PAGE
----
U.S. Education Advice From a No Child Left Behind Alum

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(Courtesy of The Rocky Mountain Collegian)

If there’s one thing I attained from middle and high school, it’s an almost god-like ability to answer multiple-choice questions.

After all, back in 2002, when then-President George W. Bush signed the No Child Left Behind Act into law, these skills served as benchmarks to gauge the success of America’s public school system. The ultimate goal was for every single student in the country, regardless of race or economic class, to be proficient in reading and math by 2014.

It was a noble experiment, but it has also proven to be a failed experiment. Currently, an estimated 80 to 90 percent of schools will not meet the federal government’s criteria by 2014. There are still huge achievement gaps, and in worldwide education rankings, the United States is squarely in the middle of the pack.

Earlier this month, President Obama announced that he has decided to significantly modify numerous aspects of NCLB, but even if judging a school’s performance becomes a state-level endeavor, standardized testing is still very much going to be a reality in public education.
And because of this, K-12 education is going to keep failing students.

Teachers say that any student who has spent time in a public school since 2002 is going to have a skill set shaped significantly by NCLB. They say this comes from their obligation to teach to the test, meaning that while students are capable of answering multiple-choice problems, more innately useful skills, like critical thinking, are put on the backburner.

“I think, as a teacher, we really want the kids to learn,” said one elementary school teacher I spoke to. “But I think the No Child Left Behind Act has really become the “No Child Left Untested” act. Most of the things we do revolve around testing the kids, and therefore teaching to the test. This has become our default curriculum.”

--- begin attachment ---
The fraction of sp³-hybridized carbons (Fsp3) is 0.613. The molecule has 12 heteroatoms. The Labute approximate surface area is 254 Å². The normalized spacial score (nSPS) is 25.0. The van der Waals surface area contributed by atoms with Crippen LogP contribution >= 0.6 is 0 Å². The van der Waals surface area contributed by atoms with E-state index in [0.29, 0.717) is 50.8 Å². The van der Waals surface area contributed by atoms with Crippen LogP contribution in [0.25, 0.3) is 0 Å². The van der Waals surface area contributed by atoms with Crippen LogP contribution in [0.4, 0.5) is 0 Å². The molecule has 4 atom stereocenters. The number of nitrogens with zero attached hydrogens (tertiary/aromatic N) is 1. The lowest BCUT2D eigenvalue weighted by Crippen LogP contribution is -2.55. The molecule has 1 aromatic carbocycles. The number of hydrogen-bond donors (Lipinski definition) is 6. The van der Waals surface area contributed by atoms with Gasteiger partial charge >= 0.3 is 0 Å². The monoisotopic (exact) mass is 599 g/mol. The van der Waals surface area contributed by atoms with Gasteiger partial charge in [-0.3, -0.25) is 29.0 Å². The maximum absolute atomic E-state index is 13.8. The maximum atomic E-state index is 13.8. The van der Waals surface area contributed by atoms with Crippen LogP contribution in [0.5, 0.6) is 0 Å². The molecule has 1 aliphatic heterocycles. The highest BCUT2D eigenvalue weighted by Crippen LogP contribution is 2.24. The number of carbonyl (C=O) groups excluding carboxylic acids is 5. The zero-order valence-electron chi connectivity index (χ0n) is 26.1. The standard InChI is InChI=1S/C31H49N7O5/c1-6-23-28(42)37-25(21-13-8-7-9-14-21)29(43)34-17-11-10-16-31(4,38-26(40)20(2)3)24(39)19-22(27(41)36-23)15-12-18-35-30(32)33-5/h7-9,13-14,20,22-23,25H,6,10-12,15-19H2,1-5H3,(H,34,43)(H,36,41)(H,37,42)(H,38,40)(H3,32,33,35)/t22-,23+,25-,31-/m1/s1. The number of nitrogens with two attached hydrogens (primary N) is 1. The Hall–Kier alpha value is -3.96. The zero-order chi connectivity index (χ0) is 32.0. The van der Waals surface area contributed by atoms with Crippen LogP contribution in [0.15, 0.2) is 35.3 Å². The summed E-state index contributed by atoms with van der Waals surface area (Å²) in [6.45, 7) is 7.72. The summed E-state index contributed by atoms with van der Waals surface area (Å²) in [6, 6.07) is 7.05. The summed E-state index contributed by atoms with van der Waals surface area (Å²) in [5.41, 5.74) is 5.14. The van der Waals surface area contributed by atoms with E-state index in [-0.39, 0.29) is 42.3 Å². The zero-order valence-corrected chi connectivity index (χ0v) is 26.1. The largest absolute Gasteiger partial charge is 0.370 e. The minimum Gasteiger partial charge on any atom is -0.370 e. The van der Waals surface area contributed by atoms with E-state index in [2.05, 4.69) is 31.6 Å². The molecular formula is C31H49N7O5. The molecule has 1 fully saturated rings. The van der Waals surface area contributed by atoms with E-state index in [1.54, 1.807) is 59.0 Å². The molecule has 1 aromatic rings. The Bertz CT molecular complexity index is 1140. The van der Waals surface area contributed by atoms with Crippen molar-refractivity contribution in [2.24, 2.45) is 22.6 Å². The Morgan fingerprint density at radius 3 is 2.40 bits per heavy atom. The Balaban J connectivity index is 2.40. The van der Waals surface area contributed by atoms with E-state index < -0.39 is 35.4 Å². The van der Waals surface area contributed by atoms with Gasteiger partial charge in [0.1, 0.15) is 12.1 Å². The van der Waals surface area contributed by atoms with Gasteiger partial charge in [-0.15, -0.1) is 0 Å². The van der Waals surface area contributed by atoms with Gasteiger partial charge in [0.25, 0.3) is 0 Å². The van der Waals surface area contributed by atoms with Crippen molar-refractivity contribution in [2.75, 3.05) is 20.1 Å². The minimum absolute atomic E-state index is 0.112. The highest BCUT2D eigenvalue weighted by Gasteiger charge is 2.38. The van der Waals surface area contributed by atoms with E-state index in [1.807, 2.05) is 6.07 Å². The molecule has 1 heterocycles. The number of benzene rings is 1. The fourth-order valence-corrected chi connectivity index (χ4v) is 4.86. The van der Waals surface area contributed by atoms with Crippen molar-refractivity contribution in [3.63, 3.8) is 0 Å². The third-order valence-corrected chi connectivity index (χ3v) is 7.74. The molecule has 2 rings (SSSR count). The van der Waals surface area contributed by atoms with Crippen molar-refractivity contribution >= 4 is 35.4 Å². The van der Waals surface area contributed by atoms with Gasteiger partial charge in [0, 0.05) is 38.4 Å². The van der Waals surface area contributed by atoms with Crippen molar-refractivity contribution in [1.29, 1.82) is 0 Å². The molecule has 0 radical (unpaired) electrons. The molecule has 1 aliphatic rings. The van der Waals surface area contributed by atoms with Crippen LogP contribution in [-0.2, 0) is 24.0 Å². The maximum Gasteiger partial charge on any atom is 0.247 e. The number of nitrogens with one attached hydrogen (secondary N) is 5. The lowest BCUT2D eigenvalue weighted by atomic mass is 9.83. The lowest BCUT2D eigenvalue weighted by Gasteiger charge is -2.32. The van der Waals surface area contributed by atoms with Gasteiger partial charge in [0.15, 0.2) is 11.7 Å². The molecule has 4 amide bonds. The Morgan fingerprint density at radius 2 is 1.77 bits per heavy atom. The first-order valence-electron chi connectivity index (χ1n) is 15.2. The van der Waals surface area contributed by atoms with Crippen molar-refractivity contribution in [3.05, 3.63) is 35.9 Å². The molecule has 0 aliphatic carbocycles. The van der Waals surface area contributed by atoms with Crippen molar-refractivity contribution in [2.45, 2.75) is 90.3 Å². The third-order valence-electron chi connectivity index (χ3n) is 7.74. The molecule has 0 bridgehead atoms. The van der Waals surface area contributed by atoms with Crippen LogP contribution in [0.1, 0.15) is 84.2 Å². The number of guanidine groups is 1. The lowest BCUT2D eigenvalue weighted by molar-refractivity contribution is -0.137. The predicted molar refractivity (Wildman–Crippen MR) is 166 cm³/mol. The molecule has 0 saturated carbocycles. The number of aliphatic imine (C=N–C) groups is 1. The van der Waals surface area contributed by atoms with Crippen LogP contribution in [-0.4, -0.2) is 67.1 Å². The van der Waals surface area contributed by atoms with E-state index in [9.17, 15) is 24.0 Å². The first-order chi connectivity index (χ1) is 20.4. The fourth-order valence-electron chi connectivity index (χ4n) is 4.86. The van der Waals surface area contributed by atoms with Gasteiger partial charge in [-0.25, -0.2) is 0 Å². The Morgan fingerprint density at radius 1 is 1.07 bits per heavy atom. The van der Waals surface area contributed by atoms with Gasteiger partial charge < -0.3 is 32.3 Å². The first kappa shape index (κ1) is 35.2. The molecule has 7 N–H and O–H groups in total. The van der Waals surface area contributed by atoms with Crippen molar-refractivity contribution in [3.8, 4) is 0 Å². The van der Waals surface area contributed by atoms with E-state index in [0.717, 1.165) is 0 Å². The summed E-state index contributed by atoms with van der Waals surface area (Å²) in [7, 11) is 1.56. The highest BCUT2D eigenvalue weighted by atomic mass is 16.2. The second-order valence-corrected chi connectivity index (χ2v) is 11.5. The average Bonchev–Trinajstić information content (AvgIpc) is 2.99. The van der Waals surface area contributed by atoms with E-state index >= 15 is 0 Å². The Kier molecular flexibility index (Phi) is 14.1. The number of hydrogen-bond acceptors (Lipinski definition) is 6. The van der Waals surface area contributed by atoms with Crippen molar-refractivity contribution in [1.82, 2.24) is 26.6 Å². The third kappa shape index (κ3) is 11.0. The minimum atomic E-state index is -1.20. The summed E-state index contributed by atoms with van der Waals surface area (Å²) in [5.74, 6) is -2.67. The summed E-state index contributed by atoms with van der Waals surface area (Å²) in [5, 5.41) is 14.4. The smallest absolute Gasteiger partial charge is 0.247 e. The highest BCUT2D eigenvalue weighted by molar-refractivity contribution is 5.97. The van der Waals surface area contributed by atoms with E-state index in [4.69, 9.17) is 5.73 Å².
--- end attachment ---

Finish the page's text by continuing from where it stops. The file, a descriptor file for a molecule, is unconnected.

A former high school teacher of mine agreed, saying that teaching to the test means doing a crappy job as a teacher, because it forces her to teach out of context to satisfy a very specific, test-oriented curriculum.

“I personally don’t think that’s teaching,” she said.

I took standardized tests every year from the time I was nine or 10 to the time I was 16. While I was lucky enough to graduate from a fantastic, well-funded district and (for the most part) have fantastic teachers, I remember feeling an immense pressure to succeed on standardized tests.

CSAP training occupied weeks of school. I remember long, painful study sessions and a disproportional emphasis on English and math. I remember the nervous looks on my teachers’ faces as we opened up our fresh CSAP booklets, and I remember my parents scrutinizing both mine and my school’s test results, pretending like they actually understood what the hell they meant.

While my ability to rock a multiple choice test has helped me quite a bit in my semi-useless 100-level core classes in college, I still can’t help but wonder: Was it all worth it? Am I really more prepared for college and the professional world by virtue of these tests, or was I shortchanged from getting the most out of my education?

“Your generation is the most tested generation, but I don’t think it means you’re the most educated,” my former high school teacher said. “In fact, I think many of the important skills of creativity and critical thinking have suffered because of the amount of testing.”

And this is unfortunate. As I transition into my professional life, I’ve come to realize that creativity and critical thinking are the skills I need the most. Life isn’t a series of multiple-choice questions for us to bubble in.

As we fight for education reform, I hope that this is taken into account. If the United States wants to move ahead of the middle of the pack, we can’t just think a set of multiple choice tests and a series of arbitrary guidelines are going to solve our problems.

The economic crisis isn’t simply a matter of filling in bubbles with our No. 2 pencils. We actually need to think critically about it. And to do so, our public school system needs to encourage us to think critically.

Judging a school’s success by its student’s ability to take a test isn’t going to help anyone. We need to judge a school’s success by something that, while a bit less tangible, is more significant.

Call me crazy, but I want my kids to be able to do something a bit cooler than have a god-like ability to answer multiple-choice questions. Like actually solve real problems.

 

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